The Odditorium: Stories
By Melissa Pritchard
Completed February 17, 2012
When I was younger, I didn’t like short story collections. I felt teased by only a small portion of a larger story and frustrated when my search for a connecting thread turned up fruitless. Thankfully now, I have case aside my hesitancy and am enjoying short story collections, including my latest read, The Odditorium by Melissa Pritchard.
The Odditorium touches on multiple genres: Westerns, historical fiction, murder mysteries, religious fiction and more. To shape each story, Pritchard plucks out obscure people, places and events from history and the modern world. While I enjoyed all of the stories, here are a few of my favorites:
1. “Watanya Ciclia” is the story about the friendship between Annie Oakley and Sitting Bull. Sitting Bull watches Annie at a show, and eventually agrees to join Buffalo Bill Cody’s Wild West Show, despite the boos and jeers, to spend time with Annie. The story is a touching tribute to two friends and sympathic view of the plight of Sitting Bull.
2. “Captain Brown and the Royal Victoria Military Hospital” is the longest story in the collection – and one many other readers didn’t like. This story resonated with me, however. Captain Brown is an American naval surgeon who must convert a Victorian-era British military hospital into a feat of modern medicine – all before the Allied’s planned attack on D-Day. Brown was fallible and honest, and despite his career successes, was guilty about decisions he made in his life. This would have made a wonderful novel.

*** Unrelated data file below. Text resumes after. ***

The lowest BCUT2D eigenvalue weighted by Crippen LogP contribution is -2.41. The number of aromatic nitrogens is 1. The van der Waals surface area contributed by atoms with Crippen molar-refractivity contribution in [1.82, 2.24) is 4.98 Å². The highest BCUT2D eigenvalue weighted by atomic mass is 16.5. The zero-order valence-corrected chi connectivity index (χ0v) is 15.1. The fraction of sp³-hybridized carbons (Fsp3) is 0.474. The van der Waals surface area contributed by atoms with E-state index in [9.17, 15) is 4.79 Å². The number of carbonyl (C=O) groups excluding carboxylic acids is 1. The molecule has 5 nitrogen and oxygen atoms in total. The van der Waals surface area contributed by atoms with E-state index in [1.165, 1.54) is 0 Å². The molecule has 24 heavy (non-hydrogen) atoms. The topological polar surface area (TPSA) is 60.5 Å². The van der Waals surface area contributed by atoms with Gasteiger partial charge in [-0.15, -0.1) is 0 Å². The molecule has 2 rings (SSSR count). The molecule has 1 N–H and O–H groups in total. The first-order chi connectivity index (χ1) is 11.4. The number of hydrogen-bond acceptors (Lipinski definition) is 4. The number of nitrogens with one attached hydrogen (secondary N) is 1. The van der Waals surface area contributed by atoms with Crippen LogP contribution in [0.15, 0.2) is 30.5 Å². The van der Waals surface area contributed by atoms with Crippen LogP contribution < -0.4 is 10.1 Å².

3. “Patricide” takes place at the hotel that houses a courtyard played in by Edgar Allan Poe. Two sisters meet there to discuss their dying father. The oldest sister, Avis, who was to inherit her father’s riches, was considered a disappointment by her father, and he cut Avis out of his will. When Signe, the other sister, sees the pain Avis is in from an arthritic knee, Signe wonders if she could kill her father now so she can rush the money to her ailing sister. Throughout the story, we learn about Signe’s life, including a recent scandal from her job as a teacher. Mixed into the story are wonderful lines from Poe’s poetry.
All in all, I was immersed in great storytelling and fantastic writing. I highly recommend The Odditorium to readers who enjoyed high-quality short stories and lovers of literary fiction. ( )
This review was written for LibraryThing Early Reviewers.